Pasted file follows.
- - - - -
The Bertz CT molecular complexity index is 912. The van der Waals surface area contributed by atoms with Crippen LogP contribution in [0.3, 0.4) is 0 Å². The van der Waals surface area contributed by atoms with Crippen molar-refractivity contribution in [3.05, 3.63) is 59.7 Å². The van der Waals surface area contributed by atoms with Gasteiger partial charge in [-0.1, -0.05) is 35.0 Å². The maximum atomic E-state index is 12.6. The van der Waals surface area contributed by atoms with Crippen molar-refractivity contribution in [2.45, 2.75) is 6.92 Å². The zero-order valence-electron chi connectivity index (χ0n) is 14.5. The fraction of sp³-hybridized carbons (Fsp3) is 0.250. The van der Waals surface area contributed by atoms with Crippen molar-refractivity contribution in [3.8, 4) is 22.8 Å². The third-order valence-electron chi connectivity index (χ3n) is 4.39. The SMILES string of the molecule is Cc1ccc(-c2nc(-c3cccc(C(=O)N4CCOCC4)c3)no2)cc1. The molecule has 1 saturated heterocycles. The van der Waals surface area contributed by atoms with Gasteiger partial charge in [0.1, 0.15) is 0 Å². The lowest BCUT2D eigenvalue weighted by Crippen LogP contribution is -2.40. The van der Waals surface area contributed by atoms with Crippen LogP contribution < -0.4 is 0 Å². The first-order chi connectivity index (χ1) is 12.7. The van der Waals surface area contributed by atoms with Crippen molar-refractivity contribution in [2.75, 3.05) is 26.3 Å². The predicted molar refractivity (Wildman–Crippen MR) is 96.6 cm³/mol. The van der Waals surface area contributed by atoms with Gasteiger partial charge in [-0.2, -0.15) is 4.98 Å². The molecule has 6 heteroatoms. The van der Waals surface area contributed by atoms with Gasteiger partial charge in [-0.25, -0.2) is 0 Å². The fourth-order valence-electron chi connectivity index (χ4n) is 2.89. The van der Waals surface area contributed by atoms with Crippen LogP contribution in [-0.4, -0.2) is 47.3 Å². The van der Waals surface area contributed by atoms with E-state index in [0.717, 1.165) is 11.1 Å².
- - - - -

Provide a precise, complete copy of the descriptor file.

The Bertz CT molecular complexity index is 912. The van der Waals surface area contributed by atoms with Crippen LogP contribution in [0.3, 0.4) is 0 Å². The van der Waals surface area contributed by atoms with Crippen molar-refractivity contribution in [3.05, 3.63) is 59.7 Å². The van der Waals surface area contributed by atoms with Gasteiger partial charge in [-0.1, -0.05) is 35.0 Å². The maximum atomic E-state index is 12.6. The van der Waals surface area contributed by atoms with Crippen molar-refractivity contribution in [2.45, 2.75) is 6.92 Å². The zero-order valence-electron chi connectivity index (χ0n) is 14.5. The fraction of sp³-hybridized carbons (Fsp3) is 0.250. The van der Waals surface area contributed by atoms with Crippen molar-refractivity contribution in [3.8, 4) is 22.8 Å². The third-order valence-electron chi connectivity index (χ3n) is 4.39. The SMILES string of the molecule is Cc1ccc(-c2nc(-c3cccc(C(=O)N4CCOCC4)c3)no2)cc1. The molecule has 1 saturated heterocycles. The van der Waals surface area contributed by atoms with Gasteiger partial charge in [0.1, 0.15) is 0 Å². The lowest BCUT2D eigenvalue weighted by Crippen LogP contribution is -2.40. The van der Waals surface area contributed by atoms with Crippen LogP contribution < -0.4 is 0 Å². The first-order chi connectivity index (χ1) is 12.7. The van der Waals surface area contributed by atoms with Crippen molar-refractivity contribution in [2.75, 3.05) is 26.3 Å². The predicted molar refractivity (Wildman–Crippen MR) is 96.6 cm³/mol. The van der Waals surface area contributed by atoms with Gasteiger partial charge in [-0.2, -0.15) is 4.98 Å². The molecule has 6 heteroatoms. The van der Waals surface area contributed by atoms with Gasteiger partial charge in [-0.25, -0.2) is 0 Å². The fourth-order valence-electron chi connectivity index (χ4n) is 2.89. The van der Waals surface area contributed by atoms with Crippen LogP contribution in [-0.4, -0.2) is 47.3 Å². The van der Waals surface area contributed by atoms with E-state index in [0.717, 1.165) is 11.1 Å².